A retrospective, population-based study finds a link between antidepressant use during pregnancy and autism spectrum disorder, but experts urge caution in interpreting results.
A large population-based study has found a three-fold risk of developing autism spectrum disorder in children who mothers used an antidepressant during pregnancy.
The study was headed by Dheeraj Rai, Ph.D., a clinical lecturer at the University of Bristol in England. The results were published April 19 in the British Medical Journal.
The study included 18,524 children in Stockholm, Sweden, whose ages ranged up to 17. Of these children, 1,679 had an autism spectrum disorder with or without intellectual disability, and the remaining children served as age- and gender-matched controls.
Information on whether the children’s mother had been depressed during pregnancy was available from inpatient and outpatient psychiatric records, and information on whether the mothers had used antidepressants during pregnancy was available from interviews with the mothers when they were, on average, 10 weeks pregnant.
The researchers then assessed whether there was an association between antidepressant use during pregnancy and autism spectrum disorder in the offspring, taking possibly confounding factors such as maternal age, family income, educational level, occupational level of either parent, and maternal smoking during pregnancy into consideration.
Women who had used antidepressants during pregnancy were three times more likely to have a child who developed autism spectrum disorder without intellectual disability than those who had not used antidepressants during pregnancy. Moreover, the association held whether the women had used an SSRI or a non-SSRI antidepressant. However, there was no evidence of a link between maternal use of antidepressants during pregnancy and autism spectrum disorder with intellectual disability.
“The most important take-home message is that there is nothing in this study…that shows any causative relationship between the use of antidepressants and the development of autism,” Louis Kraus, M.D., a professor of psychiatry at Rush University and an autism expert, emphasized during an interview with Psychiatric News. In short, it was a retrospective study, and as the case with all retrospective studies, it’s “difficult to fully ascertain what’s what and to untangle what’s what.”
For example, it’s possible that some of the women who used antidepressants during pregnancy had autistic characteristics “that were simply not documented,” Kraus noted. As a result, their children might have been at a high genetic risk for autism “completely unrelated to any of the women’s [antidepressant use].”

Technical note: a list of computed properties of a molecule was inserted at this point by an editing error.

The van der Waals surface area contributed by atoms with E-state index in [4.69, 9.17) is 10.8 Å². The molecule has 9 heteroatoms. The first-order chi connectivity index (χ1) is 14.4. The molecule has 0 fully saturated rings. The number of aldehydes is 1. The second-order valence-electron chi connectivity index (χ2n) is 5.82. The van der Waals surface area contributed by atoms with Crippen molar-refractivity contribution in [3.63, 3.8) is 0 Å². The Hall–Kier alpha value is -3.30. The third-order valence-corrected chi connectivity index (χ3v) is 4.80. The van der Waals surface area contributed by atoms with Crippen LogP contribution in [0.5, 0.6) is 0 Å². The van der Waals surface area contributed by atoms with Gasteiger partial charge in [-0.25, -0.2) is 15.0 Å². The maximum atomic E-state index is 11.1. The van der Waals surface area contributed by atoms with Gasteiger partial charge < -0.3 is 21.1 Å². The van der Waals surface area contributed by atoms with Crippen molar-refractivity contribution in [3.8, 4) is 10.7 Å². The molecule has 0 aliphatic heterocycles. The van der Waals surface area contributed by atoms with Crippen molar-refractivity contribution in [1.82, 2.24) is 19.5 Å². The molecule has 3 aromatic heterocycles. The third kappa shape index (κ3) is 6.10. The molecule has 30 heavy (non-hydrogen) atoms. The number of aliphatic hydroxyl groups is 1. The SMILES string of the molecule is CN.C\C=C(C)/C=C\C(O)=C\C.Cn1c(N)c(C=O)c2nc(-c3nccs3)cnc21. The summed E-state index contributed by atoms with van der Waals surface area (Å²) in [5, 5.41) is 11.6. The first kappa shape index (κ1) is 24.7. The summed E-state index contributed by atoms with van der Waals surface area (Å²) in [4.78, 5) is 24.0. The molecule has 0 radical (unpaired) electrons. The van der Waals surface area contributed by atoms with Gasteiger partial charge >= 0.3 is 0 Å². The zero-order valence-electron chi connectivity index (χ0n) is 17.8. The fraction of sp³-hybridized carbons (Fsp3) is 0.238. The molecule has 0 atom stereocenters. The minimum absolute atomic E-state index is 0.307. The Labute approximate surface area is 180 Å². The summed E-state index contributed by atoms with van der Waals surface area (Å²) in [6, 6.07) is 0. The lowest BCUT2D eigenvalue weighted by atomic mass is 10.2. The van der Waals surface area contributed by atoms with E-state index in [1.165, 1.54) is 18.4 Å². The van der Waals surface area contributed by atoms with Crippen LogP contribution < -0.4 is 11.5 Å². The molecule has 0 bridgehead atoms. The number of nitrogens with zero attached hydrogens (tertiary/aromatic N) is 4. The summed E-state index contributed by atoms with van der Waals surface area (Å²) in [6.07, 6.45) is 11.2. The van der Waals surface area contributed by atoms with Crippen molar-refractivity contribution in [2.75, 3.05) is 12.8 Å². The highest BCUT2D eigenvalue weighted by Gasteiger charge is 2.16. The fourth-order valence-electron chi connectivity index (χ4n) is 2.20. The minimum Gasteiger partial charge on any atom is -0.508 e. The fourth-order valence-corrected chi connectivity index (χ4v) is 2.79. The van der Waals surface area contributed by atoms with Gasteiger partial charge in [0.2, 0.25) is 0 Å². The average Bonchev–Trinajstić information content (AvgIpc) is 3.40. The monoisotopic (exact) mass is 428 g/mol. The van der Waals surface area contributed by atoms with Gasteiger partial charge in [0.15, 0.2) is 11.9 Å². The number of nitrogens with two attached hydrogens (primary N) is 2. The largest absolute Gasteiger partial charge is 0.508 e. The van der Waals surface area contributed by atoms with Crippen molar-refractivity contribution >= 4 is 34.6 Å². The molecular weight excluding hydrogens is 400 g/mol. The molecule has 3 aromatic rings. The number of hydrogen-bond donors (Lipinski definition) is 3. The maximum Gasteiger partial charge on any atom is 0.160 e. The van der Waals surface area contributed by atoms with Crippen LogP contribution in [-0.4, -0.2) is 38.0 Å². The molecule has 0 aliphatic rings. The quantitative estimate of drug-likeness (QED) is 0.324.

“At this time, the field does not know what causes the majority of cases of autism spectrum disorder,” Christopher McDougle, M.D., a professor of autism at Harvard Medical School, told Psychiatric News. “Genetic causes have been identified that may explain 10 to 20 percent of cases. Various environmental factors are being investigated, possibly in relation to a genetic vulnerability. This paper puts forth data suggesting that antidepressant use during pregnancy might be an additional environmental factor to consider. But as the investigators point out, an association does not imply causality. It may be that the biology underlying the mother’s depression, rather than the medication, may have an impact on the developing brain of the baby.”
The authors of the study concur on this point. As they write in their paper, “Antidepressant use may be a marker of the severest forms of depression during pregnancy.”
“From a clinical prospective, one must consider the consequences of allowing depression to go untreated in the pregnant mother,” McDougle continued. “It’s possible, if not probable, that the biological milieu of untreated depression is more toxic than that associated with the use of an antidepressant. Furthermore, the psychological effects of untreated depression undoubtedly would affect the pregnant mother’s ability to bond with and care for a new baby.”
“What will be important in the future, if possible, is to look at things prospectively, where there can be a more accurate assessment of the parents and not simply looking at retrospective charts or diagnoses….,” Kraus said, adding that he is unaware of such a study that is in process.
The study was funded by the Swedish Research Council, Stockholm County Council, Swedish Council for Working Life and Social Research, and through the Swedish regional agreement on medical training and clinical research. ■
A population-based study has found a link between antidepressant use during pregnancy and autism spectrum disorder in offspring.
Since the study was retrospective, it does not demonstrate a causative relationship between antidepressant use and autism spectrum disorder.
It is possible that a mother’s depression during pregnancy—not antidepressant use—caused or contributed to autism spectrum disorder in some of the children.
It is also possible that mothers who used antidepressants during pregnancy had autistic characteristics, thus their children may have been at genetic risk for autism regardless of the mother’s antidepressant use.
The Bottom Line: A prospective study is needed in which there can be a more accurate assessment of whether antidepressant use during pregnancy causes or contributes to autism spectrum disorder.
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